I was not expecting to see an announcement on tax policy by a major party so soon in election year. I certainly was not expecting that the Leader of the Labour Party, Andrew Little would announce he does not anticipate tax increases should his party win the 2017 General Election.
Prime Minister Helen Clark raised income tax to 39% for incomes of $60,000+; 33% for $38,000+. During her time in office the Government attained a surplus of $10 billion. It also paid back some of the debt accrued by previous Governments. Despite constant Opposition calls for a tax cut, the Government of Ms Clark resisted the urge to the end.
Following National’s election to office in 2008, its then leader and former Prime Minister John Key resisted the immediate urge to crimp spending and cut taxes, as the Global Financial Crisis had hit. Public sentiment was not in immediate favour of tax cuts and there was a need for a stimulus bill to encourage the New Zealand economy to start growing again. Whilst this happened, spending cuts began to be implemented against items National considered to be not necessary such as night classes for adults.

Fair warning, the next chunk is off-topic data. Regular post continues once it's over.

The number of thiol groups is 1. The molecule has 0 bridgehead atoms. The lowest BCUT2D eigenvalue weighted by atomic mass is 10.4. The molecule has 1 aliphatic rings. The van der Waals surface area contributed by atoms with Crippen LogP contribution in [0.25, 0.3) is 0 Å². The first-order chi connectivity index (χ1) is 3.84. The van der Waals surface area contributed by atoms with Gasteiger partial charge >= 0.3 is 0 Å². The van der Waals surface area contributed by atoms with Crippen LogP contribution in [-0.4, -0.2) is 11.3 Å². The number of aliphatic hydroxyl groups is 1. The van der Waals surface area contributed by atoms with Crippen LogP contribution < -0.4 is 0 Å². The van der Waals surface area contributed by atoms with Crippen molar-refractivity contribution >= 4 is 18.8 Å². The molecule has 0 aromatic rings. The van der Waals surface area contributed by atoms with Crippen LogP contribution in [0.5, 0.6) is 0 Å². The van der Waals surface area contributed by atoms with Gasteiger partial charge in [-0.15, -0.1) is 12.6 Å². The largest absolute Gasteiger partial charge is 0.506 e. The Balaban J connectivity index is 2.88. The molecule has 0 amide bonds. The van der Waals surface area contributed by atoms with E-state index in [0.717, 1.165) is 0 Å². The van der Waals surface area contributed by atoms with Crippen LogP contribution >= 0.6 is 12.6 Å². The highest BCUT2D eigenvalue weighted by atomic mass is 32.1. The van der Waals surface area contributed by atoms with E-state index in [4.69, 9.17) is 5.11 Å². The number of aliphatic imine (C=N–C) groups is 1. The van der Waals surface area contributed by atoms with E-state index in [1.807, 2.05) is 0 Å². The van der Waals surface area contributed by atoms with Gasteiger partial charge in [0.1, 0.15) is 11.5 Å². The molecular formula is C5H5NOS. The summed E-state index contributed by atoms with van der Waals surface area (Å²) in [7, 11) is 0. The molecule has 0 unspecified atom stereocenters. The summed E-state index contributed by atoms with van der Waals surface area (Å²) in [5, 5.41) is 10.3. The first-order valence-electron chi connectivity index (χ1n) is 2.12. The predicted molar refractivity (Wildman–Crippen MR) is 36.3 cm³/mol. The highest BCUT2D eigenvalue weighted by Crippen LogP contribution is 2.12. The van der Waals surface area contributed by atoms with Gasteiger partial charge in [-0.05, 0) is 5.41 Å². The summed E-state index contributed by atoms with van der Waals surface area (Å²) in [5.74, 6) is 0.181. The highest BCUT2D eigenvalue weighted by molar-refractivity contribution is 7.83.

When National did cut taxes in 2010, the range of the tax bracket changes were set to: the top tax was lowered to 33% for $70,000+; 21% for $48,000+ and 17.5% for $14,000+. The Treasurer, Steven Joyce has hinted at the prospect of further cuts in this eleciont, which would most likely be funded by cuts to social services and further borrowing, which I believe may make credit rating agencies start to question New Zealand.
I consider it to be a fiscal gamble to take an instrument as important as tax rises off the table before an election campaign has even started. It reduces the scope for policy changes and long term investment, to say nothing of paying back some of our $100 billion public (Government) debt. In the absence of an allowance for tax increase I do not believe that the available fiscal instruments are sufficient to enable good policy to be promulgated in this campaign. As I believe keeping the public debt in check should be part of fiscal policy, it is important that New Zealand makes an effort to repay what it has borrowed – not least because the money is not ours.
If Andrew Little thinks he can win the election without significantly curtailing policy making because he took a key instrument off the table, good luck to him. Many people expect a left-leaning party to raise the corporate and income taxes to cover spending. So how he proceeds from here, assuming he does not commit a flip flop between now and 23 September 2017 will be interesting to watch.